This book offers an interdisciplinary approach to the study of comic-books, mobilising them as a means to understand better the political context in which they are produced. Structured around key political events in the US between 1938 and 1975, the author combines analyses of visual and textual discourse, including comic-book letters pages, to come to a more complete picture of the relationship between comic-books as documents and the people who read and created them. Exploring the ways in which ideas about the US and its place in the world were represented in major superhero comic-books during the tumultuous period of US history from the Great Depression to the political trauma of Watergate and the end of the Vietnam War, Superheroes and American Self-Image sheds fresh light on the manner in which comic-books shape and are shaped by contemporary politics. As such it will appeal to scholars of cultural and media studies, history and popular culture.
Table of Contents
List of Figures
1. The Second World War and Before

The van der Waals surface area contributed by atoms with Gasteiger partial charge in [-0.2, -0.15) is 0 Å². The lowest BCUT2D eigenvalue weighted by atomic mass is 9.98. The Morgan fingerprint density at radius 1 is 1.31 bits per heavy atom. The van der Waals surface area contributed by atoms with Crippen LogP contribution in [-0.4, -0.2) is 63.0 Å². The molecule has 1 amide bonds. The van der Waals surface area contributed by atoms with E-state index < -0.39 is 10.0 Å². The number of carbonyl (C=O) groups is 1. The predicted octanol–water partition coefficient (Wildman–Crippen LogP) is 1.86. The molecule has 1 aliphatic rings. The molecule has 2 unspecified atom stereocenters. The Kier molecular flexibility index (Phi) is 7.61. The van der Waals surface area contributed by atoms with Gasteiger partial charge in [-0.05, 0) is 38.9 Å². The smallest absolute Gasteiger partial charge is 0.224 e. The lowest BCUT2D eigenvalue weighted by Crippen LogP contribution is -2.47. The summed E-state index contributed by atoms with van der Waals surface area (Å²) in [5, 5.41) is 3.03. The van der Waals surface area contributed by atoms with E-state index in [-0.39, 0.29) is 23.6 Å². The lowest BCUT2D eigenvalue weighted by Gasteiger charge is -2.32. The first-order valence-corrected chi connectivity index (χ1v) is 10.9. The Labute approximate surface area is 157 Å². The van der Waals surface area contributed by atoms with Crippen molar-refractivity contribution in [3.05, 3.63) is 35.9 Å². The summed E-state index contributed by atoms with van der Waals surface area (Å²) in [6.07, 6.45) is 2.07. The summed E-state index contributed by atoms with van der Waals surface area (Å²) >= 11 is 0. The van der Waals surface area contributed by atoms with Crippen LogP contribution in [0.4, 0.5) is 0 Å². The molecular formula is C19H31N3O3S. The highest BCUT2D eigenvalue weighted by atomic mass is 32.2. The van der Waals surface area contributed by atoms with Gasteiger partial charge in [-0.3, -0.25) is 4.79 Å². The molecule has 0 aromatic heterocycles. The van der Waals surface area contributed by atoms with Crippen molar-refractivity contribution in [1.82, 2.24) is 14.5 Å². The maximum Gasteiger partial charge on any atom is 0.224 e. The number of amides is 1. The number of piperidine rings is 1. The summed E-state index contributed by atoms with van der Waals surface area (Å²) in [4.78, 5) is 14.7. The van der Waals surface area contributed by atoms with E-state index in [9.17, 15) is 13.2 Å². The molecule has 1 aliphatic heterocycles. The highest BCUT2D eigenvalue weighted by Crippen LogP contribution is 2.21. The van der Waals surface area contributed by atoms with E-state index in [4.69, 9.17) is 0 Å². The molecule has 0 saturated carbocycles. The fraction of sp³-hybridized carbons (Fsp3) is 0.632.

2. The End of the Second World War: What next for the US?
3. Rise of McCarthyism: End of Alternatives
4. The ‘Liberal Consensus’: Comfort, not Critique
5. New Left, New Right, New Comic Books: Superheroes and Unrest
6. The Changing of the Code: Origins, Debate and Effects
7. Vietnam, Watergate and the end of Consensus: What’s a Superhero to do?
Michael Goodrum is Senior Lecturer in Modern History in the Department of History and American Studies at Canterbury Christ Church University, UK.
’Michael Goodrum has provided a fantastic resource on the historical evolution of American self-image in the twentieth century. Particularly striking is his deployment of superhero comics as a fun-house mirror that actively reworks American self-image, indicating how identities must be actualised in specific forms. By cutting back and forth between the political struggles and the superhero narratives of the time, Goodrum articulates the complex geopolitics of the twentieth century with verve and charm.’ Jason Dittmer, University College London, UK